7. 7.

    This is the point that Pautz (2008) misses, when she assumes that, with enough false beliefs, the audience is not thinking about the “right” character. See (Hicks 2010). So long as the audience means to treat that text as authoritative (and one can mean this without having read the text, of course), their speculations are coherent.

  8. 8.

    I am, perhaps unfairly, distinguishing fan fiction from more serious adaptive work. As I noted earlier, it is tempting, when viewing a film adaptation, to think a criticism like “Holmes never did that” is on point. This suggests that adaptations can be treated in either of two ways: as (purportedly faithful) re-presentations of some other fictional presentation, and thus not authoritative; or as stand-alone fictional presentations, and thus authoritative. Tricky questions about the relationship between, e.g., a play and a performance of that play figure here.

  9. 9.

    This puts journalistic frauds like Janet Cook in a curious penumbra: she made up her texts, and if she had published them as fiction, reading them correctly would require recognizing her authoritative standing vis-a-vis the text. Of course, one wants to say, the whims of a publisher—publishing the text as “non-fiction”—aren’t written into the so to speak metaphysical standing of the text, so if it’s fiction published as non-fiction it is fiction nonetheless. This line of thought (Deutsch’s) seems to suggest that Cook and other frauds could rightly complain that they are taken to be frauds on the basis of a misunderstanding. But Cook has no such right. She offered her texts to be understood in the way a non-fiction is understood. That they can be understood, appreciated, as fictional works is no defense, for—so it is tempting to say—they aren’t fiction. Fiction involves an at least implicit assertion of authorial infallibility. Deutsch puts this point best in his more recent (2013) discussion, when he says that on his preferred view, “it is up to and open to the author of fiction to set out the story as they wish. That is not true of the biographer” (p. 368). The emphasis is his, but it is just right: what matters is not what the author did (set out the story as she wished) but whether it was open to her to do so: whether, given the story she was telling, she had the normative license to set out the story as she wished. I don’t have space here to develop a theory of fiction in detail, but this points to a conclusion Deutsch would deny, that authorial infallibility rather than “making it up” should be understood as the essence of fiction. (I return to this theme at the very end: cf., n. 43 and the surrounding text).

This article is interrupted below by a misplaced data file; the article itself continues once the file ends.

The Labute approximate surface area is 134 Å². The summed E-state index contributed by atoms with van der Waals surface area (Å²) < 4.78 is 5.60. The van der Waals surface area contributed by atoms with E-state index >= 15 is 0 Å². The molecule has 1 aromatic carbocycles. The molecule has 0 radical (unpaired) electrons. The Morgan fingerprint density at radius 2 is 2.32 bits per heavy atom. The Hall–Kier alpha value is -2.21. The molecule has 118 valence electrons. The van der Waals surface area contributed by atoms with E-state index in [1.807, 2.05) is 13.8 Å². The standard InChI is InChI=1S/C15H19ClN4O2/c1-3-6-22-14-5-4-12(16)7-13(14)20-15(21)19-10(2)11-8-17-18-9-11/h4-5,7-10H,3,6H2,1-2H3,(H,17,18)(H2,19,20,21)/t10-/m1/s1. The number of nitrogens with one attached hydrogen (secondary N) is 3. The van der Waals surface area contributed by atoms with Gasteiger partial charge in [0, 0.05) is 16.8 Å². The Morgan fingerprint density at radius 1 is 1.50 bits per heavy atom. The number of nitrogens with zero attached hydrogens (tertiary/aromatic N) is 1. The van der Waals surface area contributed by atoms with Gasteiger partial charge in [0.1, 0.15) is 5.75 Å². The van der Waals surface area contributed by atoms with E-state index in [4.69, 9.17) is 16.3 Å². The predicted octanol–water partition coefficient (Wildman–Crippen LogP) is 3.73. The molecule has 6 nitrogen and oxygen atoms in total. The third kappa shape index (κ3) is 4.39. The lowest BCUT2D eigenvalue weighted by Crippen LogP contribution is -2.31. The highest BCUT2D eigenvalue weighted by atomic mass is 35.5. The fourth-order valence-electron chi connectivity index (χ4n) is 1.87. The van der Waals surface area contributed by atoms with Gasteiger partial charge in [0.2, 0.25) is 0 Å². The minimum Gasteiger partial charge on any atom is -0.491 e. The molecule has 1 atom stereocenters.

10. 10.

    Carefully constructed fan fiction might provide evidence, for instance, that Watson is an unreliable narrator, by showing that the facts Watson gives us independent of his interpretation are consistent with the falsity of his interpretation, or something along those lines. Still, it is never authoritative in the way the text is.

  11. 11.

    This idea—that the proper understanding of fiction is normatively articulated—is further reason to prefer the normative characterization stemming from authorial infallibility to the psychological characterization stemming from “making it up.”